• Supporting a recognised ewallet brand (e.g. PayPal) can inspire trust.

  • Some e-wallets have their own buy-now-pay-later schemes. Accepting the e-wallets can give you access to these.

Cons of E-wallets

  • E-wallets may not work in the real world. If they do, they may not be a preferred payment option.

  • Although e-wallets are widely used, not everybody has one or wants one.

  • Standard ewallet payments require customers either to have funds in their wallet or to make a payment into their wallet to cover the cost. This means they have both relatively high transaction costs and a relatively high vulnerability to failure.

Direct debit

With direct debit, customers authorise merchants to take payments directly from their bank accounts. Merchants then organise the payments.

Pros of direct debits

  • Easy for the customer to set up and for the merchant to use.

  • Low processing charges.

  • Low risk of failed payments due to payment details going out of date.

Cons of direct debits

  • Slow processing time

Traditional bank transfers are still used. They are, however, falling out of favour. This is mainly due to security concerns. The inconvenience of having to get customers to set them up may also be a factor. Traditional bank transfers are increasingly being replaced by paylinks, also known as Instant Bank Pay or just Instant Pay.

Pros of Instant Bank Pay

  • Real-time payment confirmation.

  • Quick transfer of funds (sometimes on the same day).

  • Easy for customers to use even when they’re on mobile devices with small screens.

Cons of Instant Bank Pay

  • Instant Bank Pay is powered by Open Banking. Not all UK banks support this (yet).

  • Some customers may not be comfortable with the processing flow.

Standing orders

With standing orders, customers set up recurring bank-to-bank payments to payees. Since they are mainly used for recurring payments, they tend to be for fairly low amounts. This means that they are less vulnerable to the security issues that can impact traditional one-off bank transfers.

Pros of standing orders

  • Pushes administration (and its costs) onto the customer.

Cons of standing orders

  • If customers don’t do as you ask, you will need to work with them to address the matter. For example, you may need to guide them through the process of setting up a standing order. This can be more hassle than just setting up a direct debit for them.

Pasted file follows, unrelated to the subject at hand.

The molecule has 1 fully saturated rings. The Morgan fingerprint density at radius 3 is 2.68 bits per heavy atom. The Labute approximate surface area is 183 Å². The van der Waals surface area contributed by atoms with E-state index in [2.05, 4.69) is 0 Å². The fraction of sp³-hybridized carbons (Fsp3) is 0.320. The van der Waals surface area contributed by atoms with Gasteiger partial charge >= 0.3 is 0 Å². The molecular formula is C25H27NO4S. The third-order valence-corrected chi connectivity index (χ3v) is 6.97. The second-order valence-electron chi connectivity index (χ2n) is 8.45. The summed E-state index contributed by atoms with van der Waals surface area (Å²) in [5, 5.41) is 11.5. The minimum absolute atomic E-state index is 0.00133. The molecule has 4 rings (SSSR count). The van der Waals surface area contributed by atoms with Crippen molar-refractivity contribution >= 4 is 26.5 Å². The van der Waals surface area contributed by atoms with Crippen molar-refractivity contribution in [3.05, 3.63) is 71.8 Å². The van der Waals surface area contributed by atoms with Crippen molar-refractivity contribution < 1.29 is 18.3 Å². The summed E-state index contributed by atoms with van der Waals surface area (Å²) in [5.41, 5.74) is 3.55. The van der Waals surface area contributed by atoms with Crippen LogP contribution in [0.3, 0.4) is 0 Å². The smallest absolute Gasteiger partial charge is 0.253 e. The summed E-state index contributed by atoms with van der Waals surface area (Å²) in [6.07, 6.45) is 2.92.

Smart-speaker payments

Smart-speaker payments are essentially mobile payments but controlled through a person’s voice. They, therefore, have the same pros and cons as mobile payments. They also have a couple of specific pros and cons of their own.

Pros of smart-speaker payments

  • Allow people to make payments without being tied to a screen. This can be hugely convenient.

Cons of smart-speaker payments

  • Voice-activated payments only work effectively if a person's voice can be clearly heard and recognised. This does not always apply even in private buildings such as homes and offices.

Peer-to-peer payments

Peer-to-peer payments (P2PP) are often known as social-media payments. They are, however, currently, more likely to be managed by stand-alone apps than by social media platforms. This may, of course, change in future. 

Peer-to-peer payments are essentially bank transfers, usually to known individuals. They may, however,  be used to send money to businesses.

Pros of peer-to-peer payments

  • Fast

  • Simple

  • Low-cost

Cons of peer-to-peer payments

  • The use of peer-to-peer payments is currently relatively limited compared to other digital payment methods.

  • Consumers may not be willing to use peer-to-peer payments to pay businesses as there is no real consumer protection.

  • Consumers either need to be at a computer or use a mobile device with plenty of battery.


Cryptocurrency is essentially digital cash. As such its pros and cons are much the same as for regular cash. It has the additional con of being more complicated to use.

Biometric payments

Biometric payments use biometric authentication to activate a payment method. They are currently very niche so there is limited data available on them. It remains to be seen whether or not they will ever gain mainstream acceptance in the digital payment methods landscape.

We can help

GoCardless is a global payments solution that helps you automate payment collection, cutting down on the amount of financial admin your team needs to deal with. GoCardless can also be used to support buy-now-pay-later (BNPL) programs either run in-house or through a third-party provider such as Klarna. Find out how GoCardless can help you with one-off or recurring payments.

Over 85,000 businesses use GoCardless to get paid on time. Learn more about how you can improve payment processing at your business today.